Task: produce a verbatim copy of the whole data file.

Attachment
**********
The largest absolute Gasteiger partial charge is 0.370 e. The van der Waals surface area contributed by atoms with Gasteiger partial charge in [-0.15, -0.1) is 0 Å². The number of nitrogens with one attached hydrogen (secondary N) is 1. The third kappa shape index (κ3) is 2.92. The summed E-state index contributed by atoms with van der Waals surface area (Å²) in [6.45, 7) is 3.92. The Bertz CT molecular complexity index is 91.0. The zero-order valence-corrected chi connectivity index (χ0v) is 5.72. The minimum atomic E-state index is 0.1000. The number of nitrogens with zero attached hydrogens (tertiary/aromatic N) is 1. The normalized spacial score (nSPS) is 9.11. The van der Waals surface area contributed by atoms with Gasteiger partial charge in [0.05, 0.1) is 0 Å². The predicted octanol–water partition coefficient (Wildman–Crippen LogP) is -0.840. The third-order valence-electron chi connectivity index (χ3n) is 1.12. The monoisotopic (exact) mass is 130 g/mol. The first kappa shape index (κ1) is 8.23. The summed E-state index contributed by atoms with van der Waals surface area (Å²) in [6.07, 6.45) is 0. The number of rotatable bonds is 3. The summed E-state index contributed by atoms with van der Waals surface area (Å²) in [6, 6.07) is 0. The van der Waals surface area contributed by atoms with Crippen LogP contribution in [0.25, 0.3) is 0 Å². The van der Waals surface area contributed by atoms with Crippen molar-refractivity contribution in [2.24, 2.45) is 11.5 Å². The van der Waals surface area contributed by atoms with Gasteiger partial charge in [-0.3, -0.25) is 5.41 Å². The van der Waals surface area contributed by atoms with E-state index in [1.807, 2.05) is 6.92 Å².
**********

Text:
The largest absolute Gasteiger partial charge is 0.370 e. The van der Waals surface area contributed by atoms with Gasteiger partial charge in [-0.15, -0.1) is 0 Å². The number of nitrogens with one attached hydrogen (secondary N) is 1. The third kappa shape index (κ3) is 2.92. The summed E-state index contributed by atoms with van der Waals surface area (Å²) in [6.45, 7) is 3.92. The Bertz CT molecular complexity index is 91.0. The zero-order valence-corrected chi connectivity index (χ0v) is 5.72. The minimum atomic E-state index is 0.1000. The number of nitrogens with zero attached hydrogens (tertiary/aromatic N) is 1. The normalized spacial score (nSPS) is 9.11. The van der Waals surface area contributed by atoms with Gasteiger partial charge in [0.05, 0.1) is 0 Å². The predicted octanol–water partition coefficient (Wildman–Crippen LogP) is -0.840. The third-order valence-electron chi connectivity index (χ3n) is 1.12. The monoisotopic (exact) mass is 130 g/mol. The first kappa shape index (κ1) is 8.23. The summed E-state index contributed by atoms with van der Waals surface area (Å²) in [6.07, 6.45) is 0. The number of rotatable bonds is 3. The summed E-state index contributed by atoms with van der Waals surface area (Å²) in [6, 6.07) is 0. The van der Waals surface area contributed by atoms with Crippen LogP contribution in [0.25, 0.3) is 0 Å². The van der Waals surface area contributed by atoms with Crippen molar-refractivity contribution in [2.24, 2.45) is 11.5 Å². The van der Waals surface area contributed by atoms with Gasteiger partial charge in [-0.3, -0.25) is 5.41 Å². The van der Waals surface area contributed by atoms with E-state index in [1.807, 2.05) is 6.92 Å².